The abduction and killing of Leiby Kletzky, the 8-year-old boy from Brooklyn, New York, hit a little close to home for me.
In addition to having children that are the same age, I actually grew up very close to the neighborhood where Leiby went to school. And I probably started to walk 5 or 6 blocks to my bus stop when I was about 8 or 9-years-old, and my older brother couldn't walk with me anymore because he was going to a different school.
When a child is murdered like this, it brings up the old debate of stranger-danger, at what age kids should be allowed more freedom to do things on their own, and if some parents go too far because of fear, and never let their kids outside.
The American Academy of Pediatrics, in their report on "The Pediatrician's Role in the Prevention of Missing Children," states that efforts to prevent missing children need to balance "safeguarding children while avoiding generating fear." The report also states that "because abductions are rarely conducted by strangers, even in nonfamily abductions, teaching children not to talk to strangers frightens them without any proven benefit."
Can you talk to kids about strangers without frightening them? We talk to kids about wearing a helmet when they ride their bike and it doesn't keep them from getting on a bicycle.
The AAP also advises that pediatricians "help parents and children put the risk of becoming missing in perspective."
That's definitely important. To make a decision about letting your kids do things on your own, you should have good information. While you don't want to create fear or overstate any risks of stranger abductions, that does also mean not minimizing the danger.
For example, Lenore Skenazy, the author of Free-Range Kids, and an advocate for parents being less overprotective of their kids, yesterday stated that "a stranger abduction like Leiby's is rarer than death-by-lightning."
Is that true? Rarer than death-by-lightning?
In 1999, a study found that there were 115 stereotypical kidnappings, including 81 kidnappings that were by a total stranger and 34 that were by a slight acquaintance. Forty percent of the kids in those stereotypical kidnappings were killed. Statistics often cited since then report that about 50 children each year are murdered in stranger abductions each year.
Last year, six children who were less than 18-years-old were struck and killed by lightning. There were 29 total lightning strike fatalities in the United States. Both numbers are much less than the number of kids who are abducted and killed by strangers each year.
A report in the Chicago Tribune last year found that there were over 400 attempted stranger abductions of children from 2008 to 2010. While that isn't something to panic over, they certainly aren't rare events.
In her book, Lenore Skenazy also uses the statistic that there is a 1 in 1.5 million chance of your child being abducted and murdered by a stranger.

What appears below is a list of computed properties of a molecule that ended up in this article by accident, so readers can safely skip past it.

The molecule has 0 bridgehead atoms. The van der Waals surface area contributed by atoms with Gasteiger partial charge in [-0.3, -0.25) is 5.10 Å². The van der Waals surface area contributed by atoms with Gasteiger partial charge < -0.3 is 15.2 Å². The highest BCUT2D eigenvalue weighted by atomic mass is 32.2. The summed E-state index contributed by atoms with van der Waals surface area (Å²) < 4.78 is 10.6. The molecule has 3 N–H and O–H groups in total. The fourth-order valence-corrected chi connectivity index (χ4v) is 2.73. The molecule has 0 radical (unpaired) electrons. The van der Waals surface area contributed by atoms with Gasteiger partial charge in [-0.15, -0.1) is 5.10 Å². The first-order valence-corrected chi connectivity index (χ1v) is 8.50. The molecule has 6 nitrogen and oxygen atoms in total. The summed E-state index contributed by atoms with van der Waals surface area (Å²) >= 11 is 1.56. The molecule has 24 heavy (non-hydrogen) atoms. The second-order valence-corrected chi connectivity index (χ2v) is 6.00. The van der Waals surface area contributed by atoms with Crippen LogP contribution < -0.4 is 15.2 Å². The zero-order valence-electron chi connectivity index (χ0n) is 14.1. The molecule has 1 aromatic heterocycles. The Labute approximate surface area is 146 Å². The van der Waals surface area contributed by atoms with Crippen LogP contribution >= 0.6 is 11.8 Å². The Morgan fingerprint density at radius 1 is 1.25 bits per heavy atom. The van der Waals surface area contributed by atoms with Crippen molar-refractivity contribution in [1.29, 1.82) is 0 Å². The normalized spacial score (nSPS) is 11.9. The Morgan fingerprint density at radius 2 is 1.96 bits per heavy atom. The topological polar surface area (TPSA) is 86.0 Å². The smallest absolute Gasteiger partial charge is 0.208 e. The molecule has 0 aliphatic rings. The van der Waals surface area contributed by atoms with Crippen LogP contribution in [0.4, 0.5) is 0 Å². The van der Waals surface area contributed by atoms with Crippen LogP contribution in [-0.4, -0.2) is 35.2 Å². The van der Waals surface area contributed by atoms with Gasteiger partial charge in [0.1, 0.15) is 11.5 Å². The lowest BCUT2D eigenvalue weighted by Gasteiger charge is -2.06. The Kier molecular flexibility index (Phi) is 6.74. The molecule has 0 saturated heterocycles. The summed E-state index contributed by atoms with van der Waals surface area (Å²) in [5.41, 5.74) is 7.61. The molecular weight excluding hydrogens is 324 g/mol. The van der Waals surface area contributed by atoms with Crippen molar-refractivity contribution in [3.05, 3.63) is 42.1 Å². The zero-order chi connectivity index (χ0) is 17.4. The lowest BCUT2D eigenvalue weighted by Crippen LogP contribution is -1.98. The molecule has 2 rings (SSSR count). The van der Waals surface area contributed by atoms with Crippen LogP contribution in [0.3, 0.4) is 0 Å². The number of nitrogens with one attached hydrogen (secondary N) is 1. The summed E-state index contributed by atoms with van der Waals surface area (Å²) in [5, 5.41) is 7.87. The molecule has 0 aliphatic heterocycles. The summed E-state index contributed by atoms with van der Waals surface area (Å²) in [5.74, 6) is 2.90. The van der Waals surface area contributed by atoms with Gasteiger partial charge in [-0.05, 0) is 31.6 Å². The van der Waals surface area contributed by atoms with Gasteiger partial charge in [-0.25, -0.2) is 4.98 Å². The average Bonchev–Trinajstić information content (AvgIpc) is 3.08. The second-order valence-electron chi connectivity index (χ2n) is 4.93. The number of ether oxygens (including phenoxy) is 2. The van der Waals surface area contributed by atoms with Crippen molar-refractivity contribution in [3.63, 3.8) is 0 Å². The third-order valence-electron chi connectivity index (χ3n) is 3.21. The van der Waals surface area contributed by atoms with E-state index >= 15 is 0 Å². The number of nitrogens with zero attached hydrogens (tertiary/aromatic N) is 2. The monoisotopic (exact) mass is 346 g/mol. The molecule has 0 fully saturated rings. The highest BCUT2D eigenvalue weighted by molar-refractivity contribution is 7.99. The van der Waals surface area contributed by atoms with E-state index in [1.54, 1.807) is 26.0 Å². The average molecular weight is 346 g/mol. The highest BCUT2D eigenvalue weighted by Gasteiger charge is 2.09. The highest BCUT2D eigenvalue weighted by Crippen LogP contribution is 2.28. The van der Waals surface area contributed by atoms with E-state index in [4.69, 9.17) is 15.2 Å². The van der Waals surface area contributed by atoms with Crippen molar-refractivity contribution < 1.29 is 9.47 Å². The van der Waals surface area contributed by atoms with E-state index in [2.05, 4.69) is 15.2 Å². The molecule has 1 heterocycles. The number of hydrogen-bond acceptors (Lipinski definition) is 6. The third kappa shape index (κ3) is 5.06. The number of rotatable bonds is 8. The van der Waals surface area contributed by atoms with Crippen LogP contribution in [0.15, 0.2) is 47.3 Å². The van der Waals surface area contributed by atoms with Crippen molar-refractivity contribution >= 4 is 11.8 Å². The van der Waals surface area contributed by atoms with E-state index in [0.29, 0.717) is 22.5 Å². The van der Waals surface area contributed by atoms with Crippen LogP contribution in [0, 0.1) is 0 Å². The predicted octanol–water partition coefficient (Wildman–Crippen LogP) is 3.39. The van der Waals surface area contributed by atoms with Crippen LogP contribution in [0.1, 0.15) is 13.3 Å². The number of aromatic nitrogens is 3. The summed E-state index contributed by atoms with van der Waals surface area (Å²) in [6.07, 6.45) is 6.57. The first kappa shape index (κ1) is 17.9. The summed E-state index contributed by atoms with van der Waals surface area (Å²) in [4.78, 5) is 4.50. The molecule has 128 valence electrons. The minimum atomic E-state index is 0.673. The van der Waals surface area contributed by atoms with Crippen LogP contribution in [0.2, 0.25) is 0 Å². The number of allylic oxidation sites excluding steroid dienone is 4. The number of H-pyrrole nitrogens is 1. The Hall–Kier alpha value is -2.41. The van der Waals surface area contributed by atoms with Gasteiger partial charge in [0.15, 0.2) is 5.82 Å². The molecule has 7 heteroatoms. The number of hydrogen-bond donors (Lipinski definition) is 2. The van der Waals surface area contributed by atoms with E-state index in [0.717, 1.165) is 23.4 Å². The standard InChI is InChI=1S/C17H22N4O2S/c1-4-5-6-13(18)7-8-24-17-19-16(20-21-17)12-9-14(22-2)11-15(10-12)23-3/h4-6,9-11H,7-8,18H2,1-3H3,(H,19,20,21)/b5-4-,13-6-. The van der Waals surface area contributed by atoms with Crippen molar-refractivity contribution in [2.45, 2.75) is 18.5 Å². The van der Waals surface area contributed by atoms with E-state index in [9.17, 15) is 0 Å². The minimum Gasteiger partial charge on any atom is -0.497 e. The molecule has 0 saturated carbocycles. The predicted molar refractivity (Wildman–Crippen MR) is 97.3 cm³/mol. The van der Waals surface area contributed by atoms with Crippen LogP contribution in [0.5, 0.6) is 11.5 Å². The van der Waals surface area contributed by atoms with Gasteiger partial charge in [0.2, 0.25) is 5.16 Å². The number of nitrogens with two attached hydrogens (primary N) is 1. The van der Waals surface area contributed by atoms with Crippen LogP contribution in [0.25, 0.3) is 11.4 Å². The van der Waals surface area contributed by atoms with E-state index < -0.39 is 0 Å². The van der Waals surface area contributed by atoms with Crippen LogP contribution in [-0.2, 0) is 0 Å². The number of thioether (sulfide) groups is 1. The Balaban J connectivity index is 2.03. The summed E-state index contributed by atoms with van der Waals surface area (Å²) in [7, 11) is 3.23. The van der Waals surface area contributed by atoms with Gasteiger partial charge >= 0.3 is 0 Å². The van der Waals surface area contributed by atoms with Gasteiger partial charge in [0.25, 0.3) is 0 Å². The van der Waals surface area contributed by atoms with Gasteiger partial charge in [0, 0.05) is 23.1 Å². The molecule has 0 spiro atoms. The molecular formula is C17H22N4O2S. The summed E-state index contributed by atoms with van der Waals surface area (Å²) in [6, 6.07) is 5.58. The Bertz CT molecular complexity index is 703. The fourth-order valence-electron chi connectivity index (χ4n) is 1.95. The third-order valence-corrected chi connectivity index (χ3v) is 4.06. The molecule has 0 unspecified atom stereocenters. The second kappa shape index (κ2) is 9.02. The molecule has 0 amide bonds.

I'm guessing that statistic isn't really true either. There are 74 million children living in the United States, but they don't all have the same risk of getting abducted and murdered by a stranger. Saying that there is a 1 in 1.5 million chance of being abducted and murdered by a stranger because there are 50 incidents among 74 million children is like calculating a child's risk of getting hurt playing football and using all children, and not just those who play football in your calculation. Not all children are at the same risk of being abducted by strangers.
Is 50 murders a year rare? Maybe. But to put in perspective - fewer children between the ages of 1 and 18 years die each year from meningitis.
All of this doesn't mean that you have to overestimate the risk and lock your kids in your house. But it also doesn't mean that you have to go to the other extreme and let people label you a helicopter parent because you want to watch your kids play at the park or don't feel comfortable simply dropping them off at the mall.
Like most things, decisions on when to let your kids play outside alone, walk to the store, or stay home alone, should be made on an individual basis. Trust your instincts and let your kids have as much freedom as you think they are ready for.
As stranger-danger has gotten out of favor, mostly because kids aren't very good at recognizing who strangers are, it is important to teach kids about personal safety. A well thought out safety plan in situations when you might get separated from your kids seems smarter than simply ditching stranger-danger warnings. Such a plan would making sure your kids have some kind of ID, with information on how to contact you, having a current picture of your child, a designated meeting place if you become separated, and a discussion of safe places that your kids might go if they becomes lost or feel threatened, whether it is by a stranger or someone they know.
It isn't very common for kids to get killed by lightning, but that doesn't mean that we encourage them to go outside and play during thunderstorms...
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National Center for Missing & Exploited Children
Finding a Lost Child
Strangers Aren't the Only Dangers
Stranger Danger: The Gruesome Murder of a NYC Boy Shocks Neighbors, Shakes Parents